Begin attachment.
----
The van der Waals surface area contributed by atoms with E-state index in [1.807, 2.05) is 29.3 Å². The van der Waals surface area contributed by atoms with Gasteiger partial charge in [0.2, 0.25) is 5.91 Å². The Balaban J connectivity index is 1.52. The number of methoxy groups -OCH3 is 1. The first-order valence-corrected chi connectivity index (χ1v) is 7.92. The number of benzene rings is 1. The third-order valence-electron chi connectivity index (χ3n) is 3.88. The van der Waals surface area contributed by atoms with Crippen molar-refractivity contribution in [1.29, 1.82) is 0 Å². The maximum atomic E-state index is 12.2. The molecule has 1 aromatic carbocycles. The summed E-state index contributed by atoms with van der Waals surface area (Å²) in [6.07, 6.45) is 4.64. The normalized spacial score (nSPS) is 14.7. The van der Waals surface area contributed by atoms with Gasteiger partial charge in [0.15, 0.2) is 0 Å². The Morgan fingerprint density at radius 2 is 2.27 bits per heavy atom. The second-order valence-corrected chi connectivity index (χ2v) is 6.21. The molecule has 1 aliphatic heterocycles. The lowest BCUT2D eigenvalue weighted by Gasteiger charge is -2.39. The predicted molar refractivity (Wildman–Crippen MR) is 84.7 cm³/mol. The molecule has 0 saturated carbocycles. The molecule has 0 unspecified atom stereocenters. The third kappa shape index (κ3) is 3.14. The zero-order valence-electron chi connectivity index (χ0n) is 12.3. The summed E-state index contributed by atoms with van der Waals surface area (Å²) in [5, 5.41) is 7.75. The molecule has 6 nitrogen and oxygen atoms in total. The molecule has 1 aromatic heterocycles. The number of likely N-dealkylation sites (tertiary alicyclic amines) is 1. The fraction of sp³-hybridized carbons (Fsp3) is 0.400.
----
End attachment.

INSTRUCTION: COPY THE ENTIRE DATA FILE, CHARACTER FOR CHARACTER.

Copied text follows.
The van der Waals surface area contributed by atoms with E-state index in [1.807, 2.05) is 29.3 Å². The van der Waals surface area contributed by atoms with Gasteiger partial charge in [0.2, 0.25) is 5.91 Å². The Balaban J connectivity index is 1.52. The number of methoxy groups -OCH3 is 1. The first-order valence-corrected chi connectivity index (χ1v) is 7.92. The number of benzene rings is 1. The third-order valence-electron chi connectivity index (χ3n) is 3.88. The van der Waals surface area contributed by atoms with Crippen molar-refractivity contribution in [1.29, 1.82) is 0 Å². The maximum atomic E-state index is 12.2. The molecule has 1 aromatic carbocycles. The summed E-state index contributed by atoms with van der Waals surface area (Å²) in [6.07, 6.45) is 4.64. The normalized spacial score (nSPS) is 14.7. The van der Waals surface area contributed by atoms with Gasteiger partial charge in [0.15, 0.2) is 0 Å². The Morgan fingerprint density at radius 2 is 2.27 bits per heavy atom. The second-order valence-corrected chi connectivity index (χ2v) is 6.21. The molecule has 1 aliphatic heterocycles. The lowest BCUT2D eigenvalue weighted by Gasteiger charge is -2.39. The predicted molar refractivity (Wildman–Crippen MR) is 84.7 cm³/mol. The molecule has 0 saturated carbocycles. The molecule has 0 unspecified atom stereocenters. The third kappa shape index (κ3) is 3.14. The zero-order valence-electron chi connectivity index (χ0n) is 12.3. The summed E-state index contributed by atoms with van der Waals surface area (Å²) in [5, 5.41) is 7.75. The molecule has 6 nitrogen and oxygen atoms in total. The molecule has 1 aromatic heterocycles. The number of likely N-dealkylation sites (tertiary alicyclic amines) is 1. The fraction of sp³-hybridized carbons (Fsp3) is 0.400.